- Interstate 10
- U.S. Route 191
- State Route 80
- State Route 82
- State Route 90
- State Route 92
- State Route 186
Sierra Vista Municipal Airport (IATA: FHU, ICAO: KFHU, FAA LID: FHU), a joint-use civil-military airport which shares facilities with Libby Army Airfield, is located on Fort Huachuca in Sierra Vista, a city and U.S. Army installation in Cochise County, Arizona, United States. The airport has three runways and one helipad. It is mostly used for military aviation for the surrounding military base.
- Ash Creek
- Contention City
- Dos Cabezas
- Double Adobe
- El Dorado
- Hookers Hot Springs
- Kansas Settlement
- Paul Spur
- Stewart District
- Tres Alamos
County population ranking
† county seat
|Rank||City/Town/etc.||Population (2010 Census)||Municipal type||Incorporated|
|3||Sierra Vista Southeast||14,797||CDP|
- "State & County QuickFacts". United States Census Bureau. Retrieved May 18, 2014.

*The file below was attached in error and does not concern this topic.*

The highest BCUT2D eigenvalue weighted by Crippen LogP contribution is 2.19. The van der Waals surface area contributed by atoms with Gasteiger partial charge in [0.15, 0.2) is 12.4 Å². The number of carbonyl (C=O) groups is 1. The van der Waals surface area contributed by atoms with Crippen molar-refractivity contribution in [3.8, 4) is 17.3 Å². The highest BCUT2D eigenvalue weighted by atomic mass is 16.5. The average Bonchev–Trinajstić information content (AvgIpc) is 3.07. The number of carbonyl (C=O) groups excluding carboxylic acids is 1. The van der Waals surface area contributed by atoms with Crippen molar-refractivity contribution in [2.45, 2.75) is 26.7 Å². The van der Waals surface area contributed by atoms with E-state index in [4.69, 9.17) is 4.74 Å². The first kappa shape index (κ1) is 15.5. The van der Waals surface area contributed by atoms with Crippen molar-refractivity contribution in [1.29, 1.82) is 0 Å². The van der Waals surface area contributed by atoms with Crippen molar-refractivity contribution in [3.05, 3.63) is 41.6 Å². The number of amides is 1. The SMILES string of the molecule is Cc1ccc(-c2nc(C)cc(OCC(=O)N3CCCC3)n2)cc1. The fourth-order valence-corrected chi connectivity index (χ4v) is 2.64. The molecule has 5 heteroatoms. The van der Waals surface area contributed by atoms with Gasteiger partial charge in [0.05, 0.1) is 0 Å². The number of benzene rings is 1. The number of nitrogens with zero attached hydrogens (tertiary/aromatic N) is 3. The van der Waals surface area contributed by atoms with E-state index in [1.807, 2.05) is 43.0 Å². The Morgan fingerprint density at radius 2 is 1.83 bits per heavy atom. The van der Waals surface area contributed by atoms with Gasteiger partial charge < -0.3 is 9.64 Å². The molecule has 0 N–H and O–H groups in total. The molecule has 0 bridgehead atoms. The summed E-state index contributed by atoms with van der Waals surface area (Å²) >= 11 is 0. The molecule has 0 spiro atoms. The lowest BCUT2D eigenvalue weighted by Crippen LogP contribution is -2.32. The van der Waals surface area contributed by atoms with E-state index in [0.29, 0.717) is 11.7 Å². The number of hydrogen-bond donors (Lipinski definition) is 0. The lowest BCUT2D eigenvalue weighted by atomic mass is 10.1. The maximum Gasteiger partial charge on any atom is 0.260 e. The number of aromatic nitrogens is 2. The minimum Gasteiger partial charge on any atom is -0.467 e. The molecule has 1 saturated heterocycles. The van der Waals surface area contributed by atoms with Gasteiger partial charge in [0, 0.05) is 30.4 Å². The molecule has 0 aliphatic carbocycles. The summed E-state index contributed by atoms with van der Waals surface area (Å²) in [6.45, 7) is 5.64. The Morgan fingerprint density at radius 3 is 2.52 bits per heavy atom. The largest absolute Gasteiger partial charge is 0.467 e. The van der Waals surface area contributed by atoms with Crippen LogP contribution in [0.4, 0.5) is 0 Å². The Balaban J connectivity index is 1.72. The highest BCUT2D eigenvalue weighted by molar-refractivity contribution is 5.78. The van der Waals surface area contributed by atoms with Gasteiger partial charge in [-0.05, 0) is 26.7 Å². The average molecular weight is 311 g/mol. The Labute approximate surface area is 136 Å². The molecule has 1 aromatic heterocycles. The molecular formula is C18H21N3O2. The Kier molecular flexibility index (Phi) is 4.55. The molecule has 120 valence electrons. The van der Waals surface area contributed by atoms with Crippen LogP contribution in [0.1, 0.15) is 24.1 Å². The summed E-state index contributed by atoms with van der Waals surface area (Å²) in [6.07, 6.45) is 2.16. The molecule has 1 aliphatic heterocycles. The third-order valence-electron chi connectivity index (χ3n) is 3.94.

- "Find a County". National Association of Counties. Archived from the original on 2011-05-31. Retrieved 2011-06-07.
- "Arizona Cultural Inventory Project". Retrieved 29 December 2014.
- "Cochise County Arizona". County Website. Cochise County. 2009. Retrieved 2009-09-25.
- "Reminiscence of Early Days" (jpg). Tombstone (AZ) Weekly Epitaph. 27 Oct 1912. p. 4. Retrieved 28 Jul 2015 – via Newspapers.com.
I feel a paternal pride in Cochise county, for one Sunday 31 years ago, in the little law office of Will Hunsaker and myself in Tombstone, the committee selected the name, and I was one of the godfathers at the christening. Harry Wood, editor of the Tombstone Nugget, suggested the name in honor of the territorial Apache chief as a fitting companion to the dismal name of its county seat.
- "2010 Census Gazetteer Files". United States Census Bureau. August 23, 2012. Retrieved August 23, 2015.
- "County Totals Dataset: Population, Population Change and Estimated Components of Population Change: April 1, 2010 to July 1, 2015". Retrieved July 2, 2016.